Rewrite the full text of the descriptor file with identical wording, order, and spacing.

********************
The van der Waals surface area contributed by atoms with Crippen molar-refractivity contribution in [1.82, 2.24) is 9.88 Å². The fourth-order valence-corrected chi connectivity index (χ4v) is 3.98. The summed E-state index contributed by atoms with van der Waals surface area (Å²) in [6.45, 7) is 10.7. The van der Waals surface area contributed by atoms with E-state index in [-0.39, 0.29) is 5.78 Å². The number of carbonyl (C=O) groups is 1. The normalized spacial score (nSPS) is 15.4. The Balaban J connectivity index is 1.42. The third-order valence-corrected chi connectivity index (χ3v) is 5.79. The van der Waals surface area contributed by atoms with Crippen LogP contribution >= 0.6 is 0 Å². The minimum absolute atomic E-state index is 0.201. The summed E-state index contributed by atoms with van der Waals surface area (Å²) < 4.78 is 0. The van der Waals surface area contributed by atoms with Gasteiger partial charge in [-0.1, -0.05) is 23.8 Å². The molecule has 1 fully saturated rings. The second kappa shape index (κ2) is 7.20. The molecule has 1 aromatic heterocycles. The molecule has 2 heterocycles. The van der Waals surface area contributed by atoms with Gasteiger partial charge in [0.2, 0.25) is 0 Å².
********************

The van der Waals surface area contributed by atoms with Crippen molar-refractivity contribution in [1.82, 2.24) is 9.88 Å². The fourth-order valence-corrected chi connectivity index (χ4v) is 3.98. The summed E-state index contributed by atoms with van der Waals surface area (Å²) in [6.45, 7) is 10.7. The van der Waals surface area contributed by atoms with E-state index in [-0.39, 0.29) is 5.78 Å². The number of carbonyl (C=O) groups is 1. The normalized spacial score (nSPS) is 15.4. The Balaban J connectivity index is 1.42. The third-order valence-corrected chi connectivity index (χ3v) is 5.79. The van der Waals surface area contributed by atoms with Crippen LogP contribution >= 0.6 is 0 Å². The minimum absolute atomic E-state index is 0.201. The summed E-state index contributed by atoms with van der Waals surface area (Å²) < 4.78 is 0. The van der Waals surface area contributed by atoms with Gasteiger partial charge in [-0.1, -0.05) is 23.8 Å². The molecule has 1 fully saturated rings. The second kappa shape index (κ2) is 7.20. The molecule has 1 aromatic heterocycles. The molecule has 2 heterocycles. The van der Waals surface area contributed by atoms with Gasteiger partial charge in [0.2, 0.25) is 0 Å².